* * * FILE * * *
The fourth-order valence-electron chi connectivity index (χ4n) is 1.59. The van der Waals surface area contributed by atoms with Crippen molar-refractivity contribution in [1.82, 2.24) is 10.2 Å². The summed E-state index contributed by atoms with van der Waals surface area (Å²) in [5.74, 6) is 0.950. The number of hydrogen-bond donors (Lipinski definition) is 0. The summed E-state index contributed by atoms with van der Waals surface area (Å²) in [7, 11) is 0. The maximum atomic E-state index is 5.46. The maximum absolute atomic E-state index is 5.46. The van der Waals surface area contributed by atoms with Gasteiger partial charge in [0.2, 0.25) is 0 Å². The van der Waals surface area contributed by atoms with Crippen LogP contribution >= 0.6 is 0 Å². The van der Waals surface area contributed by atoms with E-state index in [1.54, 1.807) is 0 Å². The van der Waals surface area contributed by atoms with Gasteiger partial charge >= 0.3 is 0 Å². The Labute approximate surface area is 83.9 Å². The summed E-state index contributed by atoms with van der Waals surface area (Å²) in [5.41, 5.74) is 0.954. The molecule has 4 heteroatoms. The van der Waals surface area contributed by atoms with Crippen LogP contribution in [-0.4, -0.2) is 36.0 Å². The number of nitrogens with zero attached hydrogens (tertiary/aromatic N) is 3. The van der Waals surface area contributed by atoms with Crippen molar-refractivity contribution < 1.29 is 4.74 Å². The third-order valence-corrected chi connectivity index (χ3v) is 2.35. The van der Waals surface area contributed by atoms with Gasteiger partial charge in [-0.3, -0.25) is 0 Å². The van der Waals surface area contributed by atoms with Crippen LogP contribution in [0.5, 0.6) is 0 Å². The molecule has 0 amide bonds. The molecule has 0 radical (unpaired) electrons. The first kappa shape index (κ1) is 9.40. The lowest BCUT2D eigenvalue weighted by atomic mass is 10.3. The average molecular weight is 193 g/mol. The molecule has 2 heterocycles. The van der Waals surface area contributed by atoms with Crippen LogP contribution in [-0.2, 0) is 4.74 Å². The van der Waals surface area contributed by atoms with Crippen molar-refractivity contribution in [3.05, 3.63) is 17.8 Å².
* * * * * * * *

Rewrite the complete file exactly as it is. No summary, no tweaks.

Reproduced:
The fourth-order valence-electron chi connectivity index (χ4n) is 1.59. The van der Waals surface area contributed by atoms with Crippen molar-refractivity contribution in [1.82, 2.24) is 10.2 Å². The summed E-state index contributed by atoms with van der Waals surface area (Å²) in [5.74, 6) is 0.950. The number of hydrogen-bond donors (Lipinski definition) is 0. The summed E-state index contributed by atoms with van der Waals surface area (Å²) in [7, 11) is 0. The maximum atomic E-state index is 5.46. The maximum absolute atomic E-state index is 5.46. The van der Waals surface area contributed by atoms with Gasteiger partial charge in [0.2, 0.25) is 0 Å². The van der Waals surface area contributed by atoms with Crippen LogP contribution >= 0.6 is 0 Å². The van der Waals surface area contributed by atoms with E-state index in [1.54, 1.807) is 0 Å². The van der Waals surface area contributed by atoms with Gasteiger partial charge >= 0.3 is 0 Å². The Labute approximate surface area is 83.9 Å². The summed E-state index contributed by atoms with van der Waals surface area (Å²) in [5.41, 5.74) is 0.954. The molecule has 4 heteroatoms. The van der Waals surface area contributed by atoms with Crippen LogP contribution in [-0.4, -0.2) is 36.0 Å². The number of nitrogens with zero attached hydrogens (tertiary/aromatic N) is 3. The van der Waals surface area contributed by atoms with Crippen molar-refractivity contribution < 1.29 is 4.74 Å². The third-order valence-corrected chi connectivity index (χ3v) is 2.35. The van der Waals surface area contributed by atoms with Gasteiger partial charge in [-0.3, -0.25) is 0 Å². The van der Waals surface area contributed by atoms with Crippen LogP contribution in [0.5, 0.6) is 0 Å². The molecule has 0 amide bonds. The molecule has 0 radical (unpaired) electrons. The first kappa shape index (κ1) is 9.40. The lowest BCUT2D eigenvalue weighted by atomic mass is 10.3. The average molecular weight is 193 g/mol. The molecule has 2 heterocycles. The van der Waals surface area contributed by atoms with Crippen LogP contribution in [-0.2, 0) is 4.74 Å². The van der Waals surface area contributed by atoms with Crippen molar-refractivity contribution in [3.05, 3.63) is 17.8 Å².